21 October 2013
McMurray wins as Dillon takes off at 'Dega
Talladega can be the wild card of the Chase, but this year none of the frontrunners suffered a major knockout blow - even if it was still not the race that either Jimmie Johnson or Matt Kenseth had hoped for.
Talladega has a bit of reputation in NASCAR: for unexpected winners, wild multi-car wrecks known as the 'Bog One', and generally the prospect of the form book turned upside down. Very much the sort of race for all of the NASCAR Sprint Cup Chase contenders to appear when it's time to head to Alabama for the final time of the season, since one way or another it could be the make or break of their championship campaign.
By its own standards, this year's autumn race at Talladega was a rather tame affair. There was still plenty of nail-biting three- and four-wide racing, of course, and then a spectacular climax which would provoke a stream of invective from even the most mild-mannered clergyman. But in between there were long spells of green flag racing and a lack of multi-car wrecks.
With qualifying rained off at Talladega Superspeedway on Saturday afternoon, Aric Almirola and Jeff Burton inherited the front row for the start of the Camping World RV Sales 500 based on their performances in Friday's practice sessions. However it only took ten laps for championship leader Matt Kenseth to work his way up from 12th place on the topsy-turvy grid and take the lead, laying down an early gauntlet for his rivals.
Not that Kenseth was able to keep the lead for a sustained spell - although the new Gen-6 cars had put an end to the loathed two-car drafting at restrictor plate events, it was still the case that when it came to competing at the 2.66-mile superspeedway, the draft was still everything - just that now it was best handled in pack formation like the good old days. There was still plenty of opportunity for two cars to link up and surge to the front, such as Greg Biffle and Joey Logano did for a spell with the help of team mates Carl Edwards and Brad Keselowski; but equally there was the risk of dropping out of the draft and plummeting backwards in the blink of an eye until someone took pity and was kind enough to let the driver get back in line.
The first caution of the day came as early as lap 3 for oil on track from Tony Raines' expiring engine, but that was too early for a pit stop and so everyone stayed out. By the end of lap 40 the gas tanks were empty, but with no caution in prospect everyone came in for their first pit stops under green. There was bad news for Keselowski who was hit by a drive-thru penalty for speeding on pit lane; nor was it good for Kyle Busch, who overshot his pit stall and had to make another lap around the circuit to try again.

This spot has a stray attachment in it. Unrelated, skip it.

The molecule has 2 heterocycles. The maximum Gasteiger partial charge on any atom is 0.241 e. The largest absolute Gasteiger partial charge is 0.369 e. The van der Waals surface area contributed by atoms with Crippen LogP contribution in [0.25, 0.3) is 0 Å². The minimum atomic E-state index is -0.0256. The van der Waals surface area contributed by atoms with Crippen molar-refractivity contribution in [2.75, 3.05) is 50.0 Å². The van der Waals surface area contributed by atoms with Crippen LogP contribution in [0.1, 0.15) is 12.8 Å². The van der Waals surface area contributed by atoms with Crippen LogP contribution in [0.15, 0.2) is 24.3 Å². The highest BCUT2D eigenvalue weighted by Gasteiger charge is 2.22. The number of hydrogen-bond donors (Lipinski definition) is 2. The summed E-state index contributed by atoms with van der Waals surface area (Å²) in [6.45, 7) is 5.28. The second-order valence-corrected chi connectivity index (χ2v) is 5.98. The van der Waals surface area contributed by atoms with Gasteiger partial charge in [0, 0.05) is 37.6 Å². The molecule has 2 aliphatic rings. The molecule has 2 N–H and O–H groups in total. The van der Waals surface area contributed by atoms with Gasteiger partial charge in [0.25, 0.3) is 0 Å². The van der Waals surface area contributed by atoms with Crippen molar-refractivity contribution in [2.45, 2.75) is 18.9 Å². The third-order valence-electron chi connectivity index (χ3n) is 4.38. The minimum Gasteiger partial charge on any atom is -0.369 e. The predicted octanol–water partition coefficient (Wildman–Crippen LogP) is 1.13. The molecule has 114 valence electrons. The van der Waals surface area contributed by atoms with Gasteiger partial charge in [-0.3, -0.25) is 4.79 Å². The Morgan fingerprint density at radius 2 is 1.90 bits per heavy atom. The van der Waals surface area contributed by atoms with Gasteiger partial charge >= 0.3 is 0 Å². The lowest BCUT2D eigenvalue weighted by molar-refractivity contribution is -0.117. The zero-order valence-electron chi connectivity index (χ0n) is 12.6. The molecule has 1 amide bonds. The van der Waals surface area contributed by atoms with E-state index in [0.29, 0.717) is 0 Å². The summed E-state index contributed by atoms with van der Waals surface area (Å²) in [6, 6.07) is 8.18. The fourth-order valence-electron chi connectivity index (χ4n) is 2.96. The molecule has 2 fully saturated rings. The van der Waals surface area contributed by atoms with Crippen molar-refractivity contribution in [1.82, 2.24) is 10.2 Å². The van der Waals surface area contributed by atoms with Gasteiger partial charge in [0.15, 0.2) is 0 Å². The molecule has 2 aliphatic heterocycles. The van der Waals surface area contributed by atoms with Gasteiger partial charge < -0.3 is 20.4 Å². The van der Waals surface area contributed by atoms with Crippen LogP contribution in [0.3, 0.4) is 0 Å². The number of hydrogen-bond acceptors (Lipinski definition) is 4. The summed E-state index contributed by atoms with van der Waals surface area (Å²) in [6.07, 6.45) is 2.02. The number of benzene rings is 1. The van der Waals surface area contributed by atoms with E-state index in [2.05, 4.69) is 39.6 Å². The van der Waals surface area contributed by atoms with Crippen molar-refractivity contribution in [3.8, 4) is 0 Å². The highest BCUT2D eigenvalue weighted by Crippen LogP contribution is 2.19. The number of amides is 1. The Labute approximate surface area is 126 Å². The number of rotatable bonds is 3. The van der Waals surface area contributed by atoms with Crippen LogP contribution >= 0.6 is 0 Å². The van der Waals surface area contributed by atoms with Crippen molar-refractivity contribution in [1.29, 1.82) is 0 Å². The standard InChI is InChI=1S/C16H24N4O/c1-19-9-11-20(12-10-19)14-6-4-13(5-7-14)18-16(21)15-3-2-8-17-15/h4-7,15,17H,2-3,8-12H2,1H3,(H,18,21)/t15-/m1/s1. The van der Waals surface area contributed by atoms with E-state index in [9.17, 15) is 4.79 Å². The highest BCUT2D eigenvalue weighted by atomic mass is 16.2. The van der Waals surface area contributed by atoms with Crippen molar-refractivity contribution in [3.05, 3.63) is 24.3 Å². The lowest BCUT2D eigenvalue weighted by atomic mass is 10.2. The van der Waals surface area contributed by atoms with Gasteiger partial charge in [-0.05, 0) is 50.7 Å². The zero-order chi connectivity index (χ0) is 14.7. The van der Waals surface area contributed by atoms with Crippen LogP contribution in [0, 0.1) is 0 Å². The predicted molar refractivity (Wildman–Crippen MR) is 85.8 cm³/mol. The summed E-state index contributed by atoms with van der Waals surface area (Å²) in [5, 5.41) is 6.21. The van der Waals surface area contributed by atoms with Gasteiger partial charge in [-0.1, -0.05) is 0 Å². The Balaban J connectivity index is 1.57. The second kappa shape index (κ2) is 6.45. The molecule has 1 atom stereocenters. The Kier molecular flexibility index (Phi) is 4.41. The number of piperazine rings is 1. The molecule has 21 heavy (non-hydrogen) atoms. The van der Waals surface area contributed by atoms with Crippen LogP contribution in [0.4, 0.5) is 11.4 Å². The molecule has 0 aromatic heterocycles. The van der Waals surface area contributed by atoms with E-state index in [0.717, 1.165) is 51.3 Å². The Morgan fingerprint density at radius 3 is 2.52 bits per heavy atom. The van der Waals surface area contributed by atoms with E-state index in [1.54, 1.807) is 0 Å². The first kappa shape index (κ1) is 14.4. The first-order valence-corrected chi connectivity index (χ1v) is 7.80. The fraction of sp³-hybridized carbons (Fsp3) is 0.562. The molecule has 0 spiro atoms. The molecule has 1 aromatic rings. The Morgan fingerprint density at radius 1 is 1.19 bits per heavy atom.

"You're supposed to come to pit road single file and I didn't," said Busch, explaining that he'd had to take evasive action to avoid running into the back of Jamie McMurray's #1 car. "When I did that it essentially blocked me out of my stall, so just had to go through the pits and try to come back around the next time and I think that's two or three years in a row we've done that here. It's not a surprise, but it'd be nice if we could not come down when everybody else is coming down and be so 'combobulated' and then have a clean pit road to enter on."
That put Busch as well as Keselowski at the back of the field and moreover out of touch with the pack, which meant that with every passing minute they were at increasing risk of going a lap down which finally happened some 20 laps later. Matt Kenseth was back out in front by this stage, but he was finding it harder and harder to hold off the Hendrick Motorsports pair of Dale Earnhardt Jr. and Jimmie Johnson, who were clearly establishing themselves as the cream of the crop on Sunday afternoon and increasingly able to hoard the lead between them and shut out Kenseth and everyone else, come to that.
Not that everyone in the Hendrick stable was looking as strong: Kasey Kahne had dropped to the back and was now among those of his peers to have gone a lap down. Having Kahne as well as Keselowski around him made for an uncomfortable spell for Kyle Busch, who has has public spats with both drivers in the recent past with Keselowski publicly hinting that he would welcome a chance to spin Busch out of a race as a touch of payback for recent on-track incidents; Busch could ill afford that, as a poor finish this week would likely spell doom for his Cup title hopes. As it was, there was little that his Joe Gibbs Racing team mates could do: Denny Hamlin was dispatched to pair up with the #18 and do what it could to keep Busch in the position of first car a lap down - which would see him receive a free pass in the event of a caution - but it seemed like a remote possibility as the green flag run stretched to over 75 laps.
And then on lap 79, JGR's prayers were answered: Marcos Ambrose got loose and hit the side of Juan Pablo Montoya's #42, with Carl Edwards lucky not to run straight into the accident as well. Montoya's car was a wreck and he was out on the spot, and understandably not happy about it.
Ricky Stenhouse Jr.
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